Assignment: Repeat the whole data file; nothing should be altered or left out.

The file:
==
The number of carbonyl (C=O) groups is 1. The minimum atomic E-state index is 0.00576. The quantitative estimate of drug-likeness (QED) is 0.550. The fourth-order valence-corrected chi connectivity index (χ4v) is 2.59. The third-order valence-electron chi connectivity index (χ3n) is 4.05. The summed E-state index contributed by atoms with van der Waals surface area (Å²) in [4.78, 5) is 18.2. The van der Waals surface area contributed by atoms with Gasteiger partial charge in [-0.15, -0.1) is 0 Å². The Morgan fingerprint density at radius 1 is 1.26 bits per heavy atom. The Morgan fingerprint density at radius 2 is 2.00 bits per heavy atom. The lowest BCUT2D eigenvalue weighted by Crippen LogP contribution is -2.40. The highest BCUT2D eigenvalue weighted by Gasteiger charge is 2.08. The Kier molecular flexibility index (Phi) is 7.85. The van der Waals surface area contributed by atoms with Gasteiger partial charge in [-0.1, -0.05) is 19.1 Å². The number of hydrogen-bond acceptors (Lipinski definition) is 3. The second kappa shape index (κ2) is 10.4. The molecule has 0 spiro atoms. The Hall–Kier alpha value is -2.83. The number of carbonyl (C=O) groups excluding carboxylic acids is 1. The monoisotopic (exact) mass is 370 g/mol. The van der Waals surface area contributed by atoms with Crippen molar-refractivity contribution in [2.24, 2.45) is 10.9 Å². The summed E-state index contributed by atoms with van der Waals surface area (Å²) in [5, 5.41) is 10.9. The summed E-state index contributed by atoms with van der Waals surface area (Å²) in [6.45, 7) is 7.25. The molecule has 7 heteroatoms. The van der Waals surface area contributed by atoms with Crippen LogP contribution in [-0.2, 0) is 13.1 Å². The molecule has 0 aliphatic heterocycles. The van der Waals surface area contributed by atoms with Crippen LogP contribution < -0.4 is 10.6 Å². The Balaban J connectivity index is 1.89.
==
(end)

The number of carbonyl (C=O) groups is 1. The minimum atomic E-state index is 0.00576. The quantitative estimate of drug-likeness (QED) is 0.550. The fourth-order valence-corrected chi connectivity index (χ4v) is 2.59. The third-order valence-electron chi connectivity index (χ3n) is 4.05. The summed E-state index contributed by atoms with van der Waals surface area (Å²) in [4.78, 5) is 18.2. The van der Waals surface area contributed by atoms with Gasteiger partial charge in [-0.15, -0.1) is 0 Å². The Morgan fingerprint density at radius 1 is 1.26 bits per heavy atom. The Morgan fingerprint density at radius 2 is 2.00 bits per heavy atom. The lowest BCUT2D eigenvalue weighted by Crippen LogP contribution is -2.40. The highest BCUT2D eigenvalue weighted by Gasteiger charge is 2.08. The Kier molecular flexibility index (Phi) is 7.85. The van der Waals surface area contributed by atoms with Gasteiger partial charge in [-0.1, -0.05) is 19.1 Å². The number of hydrogen-bond acceptors (Lipinski definition) is 3. The second kappa shape index (κ2) is 10.4. The molecule has 0 spiro atoms. The Hall–Kier alpha value is -2.83. The number of carbonyl (C=O) groups excluding carboxylic acids is 1. The monoisotopic (exact) mass is 370 g/mol. The van der Waals surface area contributed by atoms with Crippen molar-refractivity contribution in [2.24, 2.45) is 10.9 Å². The summed E-state index contributed by atoms with van der Waals surface area (Å²) in [5, 5.41) is 10.9. The summed E-state index contributed by atoms with van der Waals surface area (Å²) in [6.45, 7) is 7.25. The molecule has 7 heteroatoms. The van der Waals surface area contributed by atoms with Crippen LogP contribution in [-0.2, 0) is 13.1 Å². The molecule has 0 aliphatic heterocycles. The van der Waals surface area contributed by atoms with Crippen LogP contribution < -0.4 is 10.6 Å². The Balaban J connectivity index is 1.89.